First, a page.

Around 30 minutes northwest of Mile Square, the small town of Lebanon is the seat of Boone County.
The city dates back to 1832, and if you’re wondering about the name, it comes from an early pioneer coming across a grove of hickories here and comparing them to the cedars of Lebanon mentioned in the bible.
Downtown Lebanon coalesces around the impressive Boone County Courthouse, which has long set the scene for community festivals year round, from a Christmas parade to a 50s-themed bash in September.
There are plenty of family-owned businesses in Lebanon that have thrived for decades, like the confectioner, Donaldson’s Finer Chocolates and Titus Bakery & Deli, making some of the best donuts in the Indianapolis area.
1. Lebanon Courthouse Square
Lebanon has a compact central commercial district, concentrated almost entirely on the historic square around the Boone County Courthouse.
This space has long been a gathering place for the city, and hosts a newly created two-day music festival in June. The courthouse itself is in the Classical Revival style, and was completed in 1911.
This is the fourth to be built in Lebanon and is noteworthy for its magnificent art-glass dome and massive pillars in the Ionic order.
Standing 35 feet, 3 inches tall, these were thought to have been some of the largest single piece limestone columns in the country at the time.
There’s something of interest on all four sides of the square, with lovely old facades and a variety of shops for gifts, games, handmade candles and clothing, along with a distillery in the old jail and an old-fashioned butcher (Saint Adrian Meats & Sausage).
2. Donaldson’s Finer Chocolates
Into its second generation, Donaldson’s Chocolates has been a fixture in Lebanon since 1966.
Through all that time this beloved chocolate shop has made its confectionery the old-fashioned way, by hand and using pure cane sugar, fresh creamery butter, whole milk and chocolate of the finest quality.
The menu features chocolate-covered fruit pieces, truffles, barks, buttery caramels, nut clusters, butter creams and a wide choice of innovative specialties and seasonal favorites.
If you’re not sure where to start you can purchase assortments, showcasing Donaldson’s most popular treats.
3. Seashore Water Park
This top notch outdoor pool complex in Lebanon’s Memorial Park attracts people from far beyond Boone County’s borders. Open in the summer, Seashore Water Park has enough to keep even the most restless children and teenagers happy.
A standout for parents with smaller children is the zero-depth entry Kiddie Pool with play equipment including a slide and giant tipping bucket.
There’s also one of only four wave pools in Indiana, as well as a lazy river, a pair of water sides and a unique water walk challenge with slippery floating lily pads.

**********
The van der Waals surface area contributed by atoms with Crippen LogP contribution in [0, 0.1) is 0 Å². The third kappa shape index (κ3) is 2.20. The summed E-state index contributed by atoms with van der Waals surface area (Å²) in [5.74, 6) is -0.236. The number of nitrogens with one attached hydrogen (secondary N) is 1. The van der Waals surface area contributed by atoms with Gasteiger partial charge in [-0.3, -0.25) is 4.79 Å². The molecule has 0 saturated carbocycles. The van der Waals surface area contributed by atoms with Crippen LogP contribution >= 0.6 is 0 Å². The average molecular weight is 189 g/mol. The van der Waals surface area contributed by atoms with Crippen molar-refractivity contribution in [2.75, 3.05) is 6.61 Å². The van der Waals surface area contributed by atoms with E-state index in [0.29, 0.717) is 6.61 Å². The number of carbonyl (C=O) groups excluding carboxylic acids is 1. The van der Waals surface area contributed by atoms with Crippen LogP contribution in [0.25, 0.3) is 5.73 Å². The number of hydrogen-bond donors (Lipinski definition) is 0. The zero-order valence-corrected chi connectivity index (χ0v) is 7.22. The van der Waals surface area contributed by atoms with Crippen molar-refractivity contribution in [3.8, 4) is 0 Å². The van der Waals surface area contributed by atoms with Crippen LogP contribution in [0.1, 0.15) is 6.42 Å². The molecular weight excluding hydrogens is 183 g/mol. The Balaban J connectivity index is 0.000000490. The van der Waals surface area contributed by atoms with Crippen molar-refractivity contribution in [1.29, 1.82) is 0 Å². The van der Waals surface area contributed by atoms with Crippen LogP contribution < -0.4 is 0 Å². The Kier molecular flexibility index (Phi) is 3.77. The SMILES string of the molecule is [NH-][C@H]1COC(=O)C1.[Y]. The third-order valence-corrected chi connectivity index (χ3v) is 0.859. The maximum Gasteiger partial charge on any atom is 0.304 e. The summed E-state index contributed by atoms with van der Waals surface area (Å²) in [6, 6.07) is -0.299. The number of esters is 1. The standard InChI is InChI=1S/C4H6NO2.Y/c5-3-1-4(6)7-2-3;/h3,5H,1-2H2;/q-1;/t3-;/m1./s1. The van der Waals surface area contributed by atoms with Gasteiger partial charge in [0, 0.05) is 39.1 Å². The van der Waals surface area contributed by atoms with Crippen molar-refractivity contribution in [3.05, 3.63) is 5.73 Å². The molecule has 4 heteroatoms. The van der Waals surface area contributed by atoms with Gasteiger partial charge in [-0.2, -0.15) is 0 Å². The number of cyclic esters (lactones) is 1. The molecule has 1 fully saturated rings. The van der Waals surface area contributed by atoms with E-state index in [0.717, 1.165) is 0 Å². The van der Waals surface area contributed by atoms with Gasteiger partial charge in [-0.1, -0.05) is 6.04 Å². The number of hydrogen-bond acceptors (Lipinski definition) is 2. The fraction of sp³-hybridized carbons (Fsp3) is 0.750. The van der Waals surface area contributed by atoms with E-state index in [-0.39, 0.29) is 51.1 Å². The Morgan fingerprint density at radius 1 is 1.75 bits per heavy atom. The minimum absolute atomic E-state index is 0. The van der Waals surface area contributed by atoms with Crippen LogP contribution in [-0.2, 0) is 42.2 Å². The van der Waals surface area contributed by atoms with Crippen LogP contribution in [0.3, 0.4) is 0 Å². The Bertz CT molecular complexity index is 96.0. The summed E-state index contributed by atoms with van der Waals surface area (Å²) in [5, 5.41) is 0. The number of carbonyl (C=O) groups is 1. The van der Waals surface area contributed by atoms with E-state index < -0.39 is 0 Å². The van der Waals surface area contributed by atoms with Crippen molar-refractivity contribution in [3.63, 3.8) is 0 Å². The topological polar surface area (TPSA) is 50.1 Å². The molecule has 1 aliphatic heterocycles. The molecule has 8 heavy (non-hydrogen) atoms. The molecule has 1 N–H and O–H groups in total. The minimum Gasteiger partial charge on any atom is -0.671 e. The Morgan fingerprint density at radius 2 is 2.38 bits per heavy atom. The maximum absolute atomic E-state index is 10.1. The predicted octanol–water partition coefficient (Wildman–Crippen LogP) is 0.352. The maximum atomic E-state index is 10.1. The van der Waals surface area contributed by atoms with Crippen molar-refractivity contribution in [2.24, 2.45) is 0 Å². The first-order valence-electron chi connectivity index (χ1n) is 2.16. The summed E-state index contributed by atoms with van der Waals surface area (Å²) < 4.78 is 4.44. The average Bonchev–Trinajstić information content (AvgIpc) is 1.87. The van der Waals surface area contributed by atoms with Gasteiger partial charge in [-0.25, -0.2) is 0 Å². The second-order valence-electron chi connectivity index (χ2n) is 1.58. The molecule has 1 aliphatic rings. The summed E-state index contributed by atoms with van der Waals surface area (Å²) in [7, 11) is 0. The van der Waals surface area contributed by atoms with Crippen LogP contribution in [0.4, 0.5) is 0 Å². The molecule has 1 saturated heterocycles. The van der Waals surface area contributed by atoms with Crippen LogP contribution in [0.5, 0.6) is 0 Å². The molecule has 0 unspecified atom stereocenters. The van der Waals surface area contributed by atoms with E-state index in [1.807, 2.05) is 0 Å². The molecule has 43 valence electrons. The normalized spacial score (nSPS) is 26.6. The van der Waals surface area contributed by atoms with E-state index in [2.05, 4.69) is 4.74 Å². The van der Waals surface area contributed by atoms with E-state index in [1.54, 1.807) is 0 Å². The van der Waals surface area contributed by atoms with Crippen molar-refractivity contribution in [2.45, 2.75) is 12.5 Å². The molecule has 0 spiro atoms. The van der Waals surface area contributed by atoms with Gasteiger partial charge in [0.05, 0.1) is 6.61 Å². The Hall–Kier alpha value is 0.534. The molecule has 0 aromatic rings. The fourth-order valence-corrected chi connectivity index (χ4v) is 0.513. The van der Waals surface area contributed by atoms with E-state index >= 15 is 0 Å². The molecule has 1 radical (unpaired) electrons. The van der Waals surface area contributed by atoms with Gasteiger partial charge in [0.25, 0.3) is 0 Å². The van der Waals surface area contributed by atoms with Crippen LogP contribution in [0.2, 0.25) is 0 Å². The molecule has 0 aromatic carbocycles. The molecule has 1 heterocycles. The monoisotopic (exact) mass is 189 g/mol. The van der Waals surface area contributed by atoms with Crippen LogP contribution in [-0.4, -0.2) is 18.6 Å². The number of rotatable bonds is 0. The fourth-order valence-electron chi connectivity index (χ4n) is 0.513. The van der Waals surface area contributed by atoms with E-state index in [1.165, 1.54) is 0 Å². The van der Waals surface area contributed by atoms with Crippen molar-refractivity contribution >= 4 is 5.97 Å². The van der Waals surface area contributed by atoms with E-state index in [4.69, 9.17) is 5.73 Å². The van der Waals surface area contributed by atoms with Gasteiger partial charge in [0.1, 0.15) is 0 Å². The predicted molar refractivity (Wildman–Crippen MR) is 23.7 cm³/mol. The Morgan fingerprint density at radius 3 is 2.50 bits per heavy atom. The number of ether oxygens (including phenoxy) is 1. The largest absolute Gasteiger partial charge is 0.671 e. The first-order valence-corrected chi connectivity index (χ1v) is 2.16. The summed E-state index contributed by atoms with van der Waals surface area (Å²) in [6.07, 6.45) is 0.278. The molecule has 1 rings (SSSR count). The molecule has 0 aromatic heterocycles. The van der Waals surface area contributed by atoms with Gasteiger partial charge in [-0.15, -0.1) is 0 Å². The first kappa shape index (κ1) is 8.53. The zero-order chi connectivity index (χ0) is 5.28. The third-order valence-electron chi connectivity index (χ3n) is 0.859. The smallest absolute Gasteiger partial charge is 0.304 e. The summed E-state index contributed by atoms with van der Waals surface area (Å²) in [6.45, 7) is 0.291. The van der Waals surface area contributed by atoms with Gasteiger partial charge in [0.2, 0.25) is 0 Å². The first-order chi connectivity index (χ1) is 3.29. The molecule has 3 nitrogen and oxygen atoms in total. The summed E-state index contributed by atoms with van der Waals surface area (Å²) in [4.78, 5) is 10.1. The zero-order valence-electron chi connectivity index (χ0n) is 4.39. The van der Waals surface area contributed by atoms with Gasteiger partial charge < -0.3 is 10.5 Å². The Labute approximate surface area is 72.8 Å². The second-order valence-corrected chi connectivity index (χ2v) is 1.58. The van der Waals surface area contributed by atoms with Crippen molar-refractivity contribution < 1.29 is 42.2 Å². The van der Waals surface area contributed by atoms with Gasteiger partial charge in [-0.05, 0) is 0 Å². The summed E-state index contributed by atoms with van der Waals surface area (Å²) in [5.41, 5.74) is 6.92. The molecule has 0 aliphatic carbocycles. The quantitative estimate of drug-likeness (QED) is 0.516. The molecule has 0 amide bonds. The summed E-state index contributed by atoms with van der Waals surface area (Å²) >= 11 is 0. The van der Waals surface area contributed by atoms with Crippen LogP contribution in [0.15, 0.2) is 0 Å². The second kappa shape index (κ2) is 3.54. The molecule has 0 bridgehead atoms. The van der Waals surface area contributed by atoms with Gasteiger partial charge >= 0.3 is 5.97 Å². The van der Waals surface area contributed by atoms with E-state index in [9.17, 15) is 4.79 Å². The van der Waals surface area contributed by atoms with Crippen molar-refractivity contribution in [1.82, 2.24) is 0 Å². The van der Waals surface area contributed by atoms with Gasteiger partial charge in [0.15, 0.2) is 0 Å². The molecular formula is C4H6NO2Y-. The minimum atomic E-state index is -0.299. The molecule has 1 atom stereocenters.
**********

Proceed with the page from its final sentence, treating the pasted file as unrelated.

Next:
There are ample sun loungers all around the park, and you’ve also got a concession stand for fountain drinks, slushies and snacks like hot dogs, nachos and pizza by the slice.
4. Memorial Park
The park surrounding Seashore Water Park covers 40 acres and sits within walking distance of downtown Lebanon. Something that might grab your attention here is the Herr Cabin, a genuine log cabin that was first raised in 1839 and relocated to this spot in the 1960s.
This is a rentable facility for events, with heat, water, a bathroom and two functioning fireplaces.
Among Memorial Park’s other features is a 1.1-mile trail with fitness stations along the path, as well as amenities for tennis, basketball, sand volleyball, pickleball and baseball.
There’s two playground areas for kids, as well as a gazebo, open green space, bandstand and Lebanon’s war memorial.
5. Titus Bakery & Deli
Now into its third generation, this bakery & deli first opened in Lebanon in the 1950s and has earned recognition for making some of the finest donuts and pastries in Indiana.
The business moved to its present location at 820 W South St in 1980 and also has a branch in Westfield.
If you’re taken aback by the choice of more than 30 donut flavors, a good place to start is the Pershing, made with swirled cinnamon dough and topped with maple icing.
The delicatessen was added in 2014 and is stocked with Boar’s Head brand premium meats and cheeses, making four different signature sandwiches on homemade hoagie buns.
6. The Cragun House
A couple of blocks west of downtown, the Strange Nathanial Cragun House has been standing since 1893. This Queen Anne-style residence has some distinctive elements like a circular corner tower and a wraparound porch.
The building has been home to the Boone County Historical Society since 1988 following a donation by the Cragun family.
In line with their wishes, the interior is a faithful recreation of a late 19th century home, with a mixture of Cragun family heirlooms and donated period items. The Cragun House is open for tours by the historical society.
7. Abner Longley Park
Hiding on the south side of Lebanon is a lovely 50-acre park filled with recreation amenities. In the summer the newly added splash pad is a hit with children, and was added as part of the Seashore Water Park project.
In winter, Abner Longley Park offers one of the best sledding hills in the city. There’s also a mixed-use path, a disc golf course, a lighted basketball court, a softball field, football field, a large playground area, a dog park (membership required) and two picnic shelters.